Public acceptance of self-driving vehicles is key for a service to be successful. Many people continue to be wary of the technology or lack a clear understanding of the vehicles’ capabilities. To launch a successful self-driving vehicle business, Ford understands that it will have to do its part to help educate consumers to ensure they trust and are comfortable with the technology.
In some cases, the curious minds make their way to Ford all on their own. That’s how Seth Sabar, a senior at the School Without Walls High School in Washington, D.C., entered the world of self-driving cars. Over the last year, Seth has been mentored by Brittany Pauley, Ford’s Washington D.C. Autonomous Vehicle Market Manager. She has helped steer him through a year-long class project related to self-driving cars – one that culminated with Seth drafting his very own version of a federal bill that regulates the deployment of self-driving cars.
@FordOnline recently had the chance to speak with Seth about his experience, what he’s learned, and what he thinks should come next for self-driving cars and for himself. Here’s what he had to say:
What sparked your interest in self-driving vehicles?
As a senior at School Without Walls High School, everyone is required to take on a year-long project focusing on solving a real-world problem. While brainstorming the seemingly countless problems facing the world, car accidents was top of mind for me. Almost everyone has either experienced a car accident or knows someone who has been in one. My grandmother broke her arm in a crash and my mom had a classmate in high school who was killed by a drunk driver.
So how can we change this? What is the solution to prevent crashes from happening when most are caused by human error? As I did more research on the topic, it became clear that autonomous vehicles were the front-runner. I was skeptical about the technology at first. But, this was something I wanted to dive deeper into as part of my senior project.
How did you get in touch with your Ford mentor, Brittany Pauley?
I reached out to the D.C. Office of the Deputy Mayor for Planning & Economic Development because I wanted to connect with someone in the self-driving vehicle sector – that’s how I met Brittany. She became my mentor and advisor throughout the year for my various projects, but also educated me on the world of self-driving vehicles and the work Ford is doing in my hometown.
What concerns did you have about self-driving vehicles – and did those views change during the course of your senior project?
One of the biggest criticisms of autonomous vehicles I heard from classmates was: What if the technology fails? This was one of my biggest concerns, too.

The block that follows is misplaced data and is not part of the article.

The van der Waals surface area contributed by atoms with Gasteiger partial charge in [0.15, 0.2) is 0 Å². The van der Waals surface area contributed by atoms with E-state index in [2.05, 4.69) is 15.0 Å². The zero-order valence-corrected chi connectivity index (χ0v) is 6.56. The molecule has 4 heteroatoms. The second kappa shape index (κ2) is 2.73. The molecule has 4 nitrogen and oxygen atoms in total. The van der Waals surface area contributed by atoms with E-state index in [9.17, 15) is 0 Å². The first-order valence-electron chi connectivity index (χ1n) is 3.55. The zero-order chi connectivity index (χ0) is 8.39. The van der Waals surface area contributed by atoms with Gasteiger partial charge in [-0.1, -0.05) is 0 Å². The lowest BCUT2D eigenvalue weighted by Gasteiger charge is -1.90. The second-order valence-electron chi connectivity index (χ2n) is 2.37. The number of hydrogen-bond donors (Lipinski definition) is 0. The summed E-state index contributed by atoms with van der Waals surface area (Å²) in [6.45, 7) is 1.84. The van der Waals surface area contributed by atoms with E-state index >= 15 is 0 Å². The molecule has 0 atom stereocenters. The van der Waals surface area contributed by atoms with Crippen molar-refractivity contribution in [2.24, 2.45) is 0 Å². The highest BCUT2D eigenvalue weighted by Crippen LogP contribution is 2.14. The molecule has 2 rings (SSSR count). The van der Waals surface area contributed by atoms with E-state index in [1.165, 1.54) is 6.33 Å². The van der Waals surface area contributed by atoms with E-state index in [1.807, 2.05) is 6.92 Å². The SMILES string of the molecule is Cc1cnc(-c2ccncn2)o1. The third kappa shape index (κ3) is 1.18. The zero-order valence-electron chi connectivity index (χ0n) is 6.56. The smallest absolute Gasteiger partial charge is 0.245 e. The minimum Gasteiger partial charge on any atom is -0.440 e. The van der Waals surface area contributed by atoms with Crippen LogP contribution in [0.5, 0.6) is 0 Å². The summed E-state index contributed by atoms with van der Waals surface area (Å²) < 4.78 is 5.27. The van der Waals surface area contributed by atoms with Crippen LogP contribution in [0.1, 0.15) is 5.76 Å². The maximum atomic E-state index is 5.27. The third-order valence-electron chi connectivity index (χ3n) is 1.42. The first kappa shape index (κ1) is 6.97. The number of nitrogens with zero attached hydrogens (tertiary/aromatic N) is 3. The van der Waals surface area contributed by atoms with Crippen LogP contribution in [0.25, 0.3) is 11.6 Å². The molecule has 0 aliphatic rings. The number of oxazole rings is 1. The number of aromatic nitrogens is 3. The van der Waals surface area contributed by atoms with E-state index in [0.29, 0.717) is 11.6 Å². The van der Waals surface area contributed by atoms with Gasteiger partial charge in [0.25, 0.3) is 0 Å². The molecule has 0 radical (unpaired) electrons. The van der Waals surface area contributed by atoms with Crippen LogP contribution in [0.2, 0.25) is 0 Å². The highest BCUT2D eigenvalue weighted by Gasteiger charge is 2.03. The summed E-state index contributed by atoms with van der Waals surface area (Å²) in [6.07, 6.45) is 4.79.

With the help of the Ford Autonomous Vehicless LLC team, I educated myself on the technology, learned how it is being built to operate safer than a human driver and came to understand that experts are thinking about various scenarios that could happen if you are in a vehicle without a safety operator – which makes me trust this technology even more. Ultimately, knowing Ford is also collaborating closely with the District or City of Washington, D.C. on how this technology will be rolled out meant something to me. In fact, the collaboration with the local government helped build my confidence.
Why did you decide to draft a federal bill on AV legislation for your project?
In the past, legislation has mandated seatbelts and airbags—technologies that have been proven to make cars safer. I thought to myself: “Autonomous technology is another safety mechanism, so why can’t we pass legislation on it too?” While I know there is work being done at both the federal and local level, I wanted to shed light on some ideas I think are important, including creating a new sub-agency in the DOT that solely works on autonomous vehicles. My goal is to have my ideas considered and incorporated into potential bills that are likely being worked on already.
What do you think needs to be done to ensure self-driving vehicles are successful?
We have to educate people on what they are capable of and how well they are being designed. I had the opportunity to argue in favor of this technology to my fellow classmates and therefore believe continuous education is key to earning consumer trust – this could include town halls in the community and even classes where students can learn about how technology is becoming intertwined with their lives. Most importantly, communities need to be reassured that jobs will be created, not taken away.
Are you interested in a career involving self-driving vehicles?
I plan to study mathematics in college and it’s exciting to know how integral math is in the development of self-driving technology. As I look ahead, I am excited to explore how I can use math to tackle some of the challenges facing autonomous vehicles and maybe even pursue a job in the field. Thank you to the Ford AV LLC team and Brittany for taking the time to educate me on this incredible work being done to change the future of transportation.
To read more about Seth’s mentorship experience, check out the latest blog post on Self-Driven.